Evidence of wildfowl flying to other sites and dying after ingesting white phosphorus was found in The Eagle River Flats investigations.
“Following ingestion of WP particles, waterfowl are capable of flying to other feeding pond areas in ERF. Four green-wing teal out of 13 flying ducks harvested in ERF at the end of August contained WP.
This movement, along with the finding of WP in waterfowl capable of flying and in carcasses found in Gwen Lake and on the road to ERF, substantiates the possibility of ducks ingesting WP in one area and flying to another area where they die
Given that several birds roost on the site and alight early at first light, there is the possibility of birds having ingested particles of white phosphorus during early feeding, only later to succumb to acute effects elsewhere. Potentially as could their predators carrying prey off site.”
OFF SITE WILDLIFE DEATHS LINKED TO RATTLECHAIN LAGOON AND WHITE PHOSPHORUS
A swan that had been at Rattlechain lagoon on 7/2/01 with a clear colour code darvic leg ring number having been read in the field, was subsequently found dead on the Birmingham Old Mainline canal near to the Tividale Quays the next day. THE DISTANCE INVOLVED FROM LAGOON TO CANAL POSITION OF DEATH WAS LESS THAN 400 METRES. Although no formal post mortem was carried out, as with the dead birds at rattlechain, there were no apparent gross external signs of injury or explanation for its sudden death. I believe that this swan was a victim of white phosphorus poisoning.
It is possible to study individual birds in this way by recording their leg ring numbers. Some swans have a plastic darvic ring consisting of numbers and letters. They also may have a British Trust for Ornithology metal ring- these are shown below.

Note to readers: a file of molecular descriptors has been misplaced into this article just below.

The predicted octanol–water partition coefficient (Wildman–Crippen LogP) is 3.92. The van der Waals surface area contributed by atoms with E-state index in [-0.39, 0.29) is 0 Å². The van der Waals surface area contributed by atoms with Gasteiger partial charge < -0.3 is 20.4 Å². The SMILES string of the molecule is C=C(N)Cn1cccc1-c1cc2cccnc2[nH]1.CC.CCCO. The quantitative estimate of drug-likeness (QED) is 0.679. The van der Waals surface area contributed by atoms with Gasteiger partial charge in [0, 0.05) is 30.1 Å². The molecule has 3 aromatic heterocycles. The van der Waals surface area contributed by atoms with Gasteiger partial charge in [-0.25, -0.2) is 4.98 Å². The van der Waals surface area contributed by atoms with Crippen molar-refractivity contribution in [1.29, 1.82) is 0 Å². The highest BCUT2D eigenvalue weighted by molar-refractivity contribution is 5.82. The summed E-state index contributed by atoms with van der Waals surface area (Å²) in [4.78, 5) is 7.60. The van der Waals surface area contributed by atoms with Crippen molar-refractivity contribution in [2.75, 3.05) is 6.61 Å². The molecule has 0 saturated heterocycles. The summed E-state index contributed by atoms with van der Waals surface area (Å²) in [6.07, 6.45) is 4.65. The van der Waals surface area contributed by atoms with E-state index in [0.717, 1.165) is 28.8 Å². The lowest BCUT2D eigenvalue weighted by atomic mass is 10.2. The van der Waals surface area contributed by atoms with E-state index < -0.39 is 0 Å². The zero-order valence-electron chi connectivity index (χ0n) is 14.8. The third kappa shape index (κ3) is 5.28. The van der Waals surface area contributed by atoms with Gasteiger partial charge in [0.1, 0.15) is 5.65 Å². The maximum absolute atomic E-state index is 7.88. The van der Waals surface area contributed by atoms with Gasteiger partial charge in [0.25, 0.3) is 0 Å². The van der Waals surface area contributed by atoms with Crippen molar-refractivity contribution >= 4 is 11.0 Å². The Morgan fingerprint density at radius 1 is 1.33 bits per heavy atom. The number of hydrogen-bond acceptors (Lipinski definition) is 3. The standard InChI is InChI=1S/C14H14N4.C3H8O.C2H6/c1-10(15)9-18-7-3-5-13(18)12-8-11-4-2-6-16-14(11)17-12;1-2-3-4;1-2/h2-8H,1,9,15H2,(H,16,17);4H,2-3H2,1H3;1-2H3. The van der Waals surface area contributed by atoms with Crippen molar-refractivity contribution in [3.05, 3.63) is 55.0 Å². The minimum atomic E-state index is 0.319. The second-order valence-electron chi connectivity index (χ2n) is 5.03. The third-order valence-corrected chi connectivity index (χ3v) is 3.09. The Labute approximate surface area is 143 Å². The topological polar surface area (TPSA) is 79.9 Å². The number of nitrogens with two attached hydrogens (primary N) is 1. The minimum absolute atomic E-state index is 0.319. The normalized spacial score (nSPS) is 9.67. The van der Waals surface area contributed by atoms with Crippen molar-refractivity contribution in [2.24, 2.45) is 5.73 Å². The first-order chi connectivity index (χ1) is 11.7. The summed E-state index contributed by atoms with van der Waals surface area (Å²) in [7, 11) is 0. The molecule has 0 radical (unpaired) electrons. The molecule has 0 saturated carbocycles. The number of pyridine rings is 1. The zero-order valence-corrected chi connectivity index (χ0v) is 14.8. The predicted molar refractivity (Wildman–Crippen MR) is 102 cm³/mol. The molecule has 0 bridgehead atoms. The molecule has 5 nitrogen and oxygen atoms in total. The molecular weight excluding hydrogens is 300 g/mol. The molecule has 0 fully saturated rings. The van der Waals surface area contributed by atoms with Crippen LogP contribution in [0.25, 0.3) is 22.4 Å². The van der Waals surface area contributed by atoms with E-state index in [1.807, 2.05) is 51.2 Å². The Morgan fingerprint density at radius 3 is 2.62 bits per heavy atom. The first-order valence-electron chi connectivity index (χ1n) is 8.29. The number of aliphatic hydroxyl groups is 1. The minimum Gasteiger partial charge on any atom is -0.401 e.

Some canada geese in the Midlands area also have rings. Whilst they offer a valuable observational tool, their brittle nature makes them easily crack, and they have been responsible for several incidents of needless damage to birds feet and legs.
The colour coding of swan darvic rings for the Midland counties tends to be
- Yellow– Staffordshire/West Midlands,
- Blue Shropshire/mid Wales,
- White/ Oxford
- Orange/ Worcestershire and Warwickshire.
Birds have been noted by us as well as other observers to fly many miles between sites, and sometimes between surrounding counties. We know of some that have left the Rattlechain site and have been seen in Tamworth, Lichfield- a distance of over 20 miles.
THIS THEREFORE DEMONSTRATES THAT SWANS AS WELL AS OTHER WILDFOWL CAN MOVE CONSIDERABLE DISTANCES.
There has in the past been anecdotal evidence of other unexplained bird deaths on the Tividale Quays on the Old Mainline Birmingham Canal. Though swanwatch have not been involved with the removal or examination of carcasses, British Waterways now known as the Canal and Rivers Trust routinely remove animal carcasses from the canal system, whereby they are incinerated. Similarly park staff working for Sandwell Council and surrounding boroughs and also waste contractor SERCO may remove carcases from Local authority controlled waterbodies. The RSPCA are also likely to have removed ailing birds from these different areas, but with no information concerning white phosphorus poisoning available to them, why would they have ever suspected the cause to be from a different site, or have known the symptoms associated with p4 poisoning?